Brain's inflammatory response in overdrive may contribute to common brain disorders
News Nov 17, 2014
Depression, fatigue, and Alzheimer’s disease are among identified conditions
When the brain’s protective inflammatory response, activated by injury or disease, lasts for too long, it can contribute to debilitating mental and physical problems, according to research released today. These early findings advance knowledge about the link between brain inflammation and the progression of many common brain illnesses and disorders and suggest possible targets for future treatments. The findings were presented November 17 at Neuroscience 2014, the annual meeting of the Society for Neuroscience and the world’s largest source of emerging news about brain science and health.
Inflammation is a protective reaction that aids in the quick repair and regeneration of damaged brain cells. If it continues for too long, however, inflammation does more harm than good, damaging neurons and contributing to brain disorders such as depression, traumatic brain injury, Alzheimer’s disease, Parkinson’s disease, and certain types of fatigue. Thus, understanding how to keep inflammation in check is a major goal of neuroscience research.
These new findings show that:
- Inflammation in pregnant women due to infection or stress correlates with weaker connections between certain brain regions in their infant children. Read more.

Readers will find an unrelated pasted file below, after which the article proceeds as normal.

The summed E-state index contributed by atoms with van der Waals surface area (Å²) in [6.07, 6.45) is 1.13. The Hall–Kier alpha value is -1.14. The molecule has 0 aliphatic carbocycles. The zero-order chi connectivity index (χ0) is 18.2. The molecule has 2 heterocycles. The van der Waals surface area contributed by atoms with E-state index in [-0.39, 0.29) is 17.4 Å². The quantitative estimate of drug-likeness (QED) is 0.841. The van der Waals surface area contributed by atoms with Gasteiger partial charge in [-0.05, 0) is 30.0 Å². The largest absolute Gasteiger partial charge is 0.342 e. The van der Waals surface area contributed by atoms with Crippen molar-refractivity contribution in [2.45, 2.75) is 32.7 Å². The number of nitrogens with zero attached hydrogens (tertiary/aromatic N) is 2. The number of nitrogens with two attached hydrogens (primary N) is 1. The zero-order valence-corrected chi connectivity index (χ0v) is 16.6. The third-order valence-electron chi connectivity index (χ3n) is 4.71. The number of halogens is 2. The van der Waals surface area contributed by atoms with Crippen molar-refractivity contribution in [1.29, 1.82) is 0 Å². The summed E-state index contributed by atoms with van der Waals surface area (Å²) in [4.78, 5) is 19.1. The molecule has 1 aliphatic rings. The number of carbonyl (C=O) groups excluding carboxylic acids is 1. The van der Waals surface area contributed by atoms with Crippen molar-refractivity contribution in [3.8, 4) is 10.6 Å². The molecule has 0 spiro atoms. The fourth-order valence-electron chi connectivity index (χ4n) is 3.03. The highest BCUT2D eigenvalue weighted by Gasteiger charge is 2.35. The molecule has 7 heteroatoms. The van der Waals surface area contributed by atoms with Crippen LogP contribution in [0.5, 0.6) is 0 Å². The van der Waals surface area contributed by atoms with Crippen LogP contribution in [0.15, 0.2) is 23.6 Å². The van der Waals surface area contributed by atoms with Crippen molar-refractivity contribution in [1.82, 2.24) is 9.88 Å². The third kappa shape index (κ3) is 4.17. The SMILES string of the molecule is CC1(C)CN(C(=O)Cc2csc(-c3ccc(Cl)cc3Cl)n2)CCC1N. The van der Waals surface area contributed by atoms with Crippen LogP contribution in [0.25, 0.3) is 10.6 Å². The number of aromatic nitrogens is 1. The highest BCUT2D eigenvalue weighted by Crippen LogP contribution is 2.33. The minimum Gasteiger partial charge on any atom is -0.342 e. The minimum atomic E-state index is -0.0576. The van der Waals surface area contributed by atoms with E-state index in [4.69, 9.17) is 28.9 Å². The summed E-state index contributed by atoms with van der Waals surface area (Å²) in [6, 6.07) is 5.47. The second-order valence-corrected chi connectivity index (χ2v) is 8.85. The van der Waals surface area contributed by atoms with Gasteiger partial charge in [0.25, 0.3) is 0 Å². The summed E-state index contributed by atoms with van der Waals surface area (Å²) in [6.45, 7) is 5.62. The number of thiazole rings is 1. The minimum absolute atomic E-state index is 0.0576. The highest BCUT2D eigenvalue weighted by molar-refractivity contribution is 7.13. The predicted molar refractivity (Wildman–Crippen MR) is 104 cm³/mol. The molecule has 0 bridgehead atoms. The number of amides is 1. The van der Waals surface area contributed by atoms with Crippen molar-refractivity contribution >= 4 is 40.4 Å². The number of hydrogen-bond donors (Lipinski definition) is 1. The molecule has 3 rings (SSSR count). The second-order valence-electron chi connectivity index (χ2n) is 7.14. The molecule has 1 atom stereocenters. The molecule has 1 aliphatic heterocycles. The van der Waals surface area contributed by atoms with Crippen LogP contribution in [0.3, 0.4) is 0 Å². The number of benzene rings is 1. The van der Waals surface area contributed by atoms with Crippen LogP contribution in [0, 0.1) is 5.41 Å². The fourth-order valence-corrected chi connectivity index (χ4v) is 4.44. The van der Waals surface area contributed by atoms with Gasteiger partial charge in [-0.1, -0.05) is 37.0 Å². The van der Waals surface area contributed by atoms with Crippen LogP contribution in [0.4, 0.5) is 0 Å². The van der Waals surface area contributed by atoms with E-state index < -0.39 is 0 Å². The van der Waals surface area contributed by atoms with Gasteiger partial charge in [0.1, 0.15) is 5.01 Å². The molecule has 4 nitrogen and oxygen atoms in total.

- Feeding mice an inflammation-causing high-fat diet during pregnancy increases depression-like behavior in the mothers and their offspring. Read more.
- A new imaging “tracer” offers clinicians a tool for following the progression of inflammation-related changes in the brain associated with Alzheimer’s disease, perhaps enhancing the ability to diagnose and monitor the disease. Read more.
- A new lab technique is helping scientists better understand how inflammation leads to fatigue. Read more.
- Estrogen-producing cells in the brains of songbirds help inhibit inflammation, perhaps limiting neural damage after a brain injury. Read more.
“The findings from these studies are helping scientists develop a deeper understanding of the crucial role that neuroinflammation plays in the progression of degenerative brain diseases,” said Margaret McCarthy, PhD, an expert in neuroendocrinology at the University of Maryland in Baltimore. “It’s an exciting and rapidly developing field of study, and one that promises to lead to new therapies for treatment and prevention.”
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